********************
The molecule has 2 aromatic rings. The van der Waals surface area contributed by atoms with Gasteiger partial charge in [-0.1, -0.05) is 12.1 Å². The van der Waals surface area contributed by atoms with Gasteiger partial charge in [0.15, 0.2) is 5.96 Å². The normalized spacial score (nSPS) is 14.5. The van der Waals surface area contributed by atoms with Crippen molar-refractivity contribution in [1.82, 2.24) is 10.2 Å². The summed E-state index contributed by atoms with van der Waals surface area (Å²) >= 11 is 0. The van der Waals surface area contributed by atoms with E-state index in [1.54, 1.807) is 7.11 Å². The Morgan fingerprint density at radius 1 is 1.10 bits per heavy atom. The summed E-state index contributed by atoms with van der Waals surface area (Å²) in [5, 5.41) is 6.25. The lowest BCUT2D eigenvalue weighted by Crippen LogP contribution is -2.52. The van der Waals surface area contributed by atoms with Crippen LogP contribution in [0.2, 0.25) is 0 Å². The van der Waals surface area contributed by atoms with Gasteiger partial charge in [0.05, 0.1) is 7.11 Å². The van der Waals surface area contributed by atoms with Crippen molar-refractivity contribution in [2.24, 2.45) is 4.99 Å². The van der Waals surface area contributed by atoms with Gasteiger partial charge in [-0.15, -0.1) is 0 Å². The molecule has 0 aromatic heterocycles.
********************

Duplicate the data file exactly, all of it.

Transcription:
The molecule has 2 aromatic rings. The van der Waals surface area contributed by atoms with Gasteiger partial charge in [-0.1, -0.05) is 12.1 Å². The van der Waals surface area contributed by atoms with Gasteiger partial charge in [0.15, 0.2) is 5.96 Å². The normalized spacial score (nSPS) is 14.5. The van der Waals surface area contributed by atoms with Crippen molar-refractivity contribution in [1.82, 2.24) is 10.2 Å². The summed E-state index contributed by atoms with van der Waals surface area (Å²) >= 11 is 0. The van der Waals surface area contributed by atoms with E-state index in [1.54, 1.807) is 7.11 Å². The Morgan fingerprint density at radius 1 is 1.10 bits per heavy atom. The summed E-state index contributed by atoms with van der Waals surface area (Å²) in [5, 5.41) is 6.25. The lowest BCUT2D eigenvalue weighted by Crippen LogP contribution is -2.52. The van der Waals surface area contributed by atoms with Crippen LogP contribution in [0.2, 0.25) is 0 Å². The van der Waals surface area contributed by atoms with Gasteiger partial charge in [0.05, 0.1) is 7.11 Å². The van der Waals surface area contributed by atoms with Crippen molar-refractivity contribution in [2.24, 2.45) is 4.99 Å². The van der Waals surface area contributed by atoms with Gasteiger partial charge in [-0.15, -0.1) is 0 Å². The molecule has 0 aromatic heterocycles.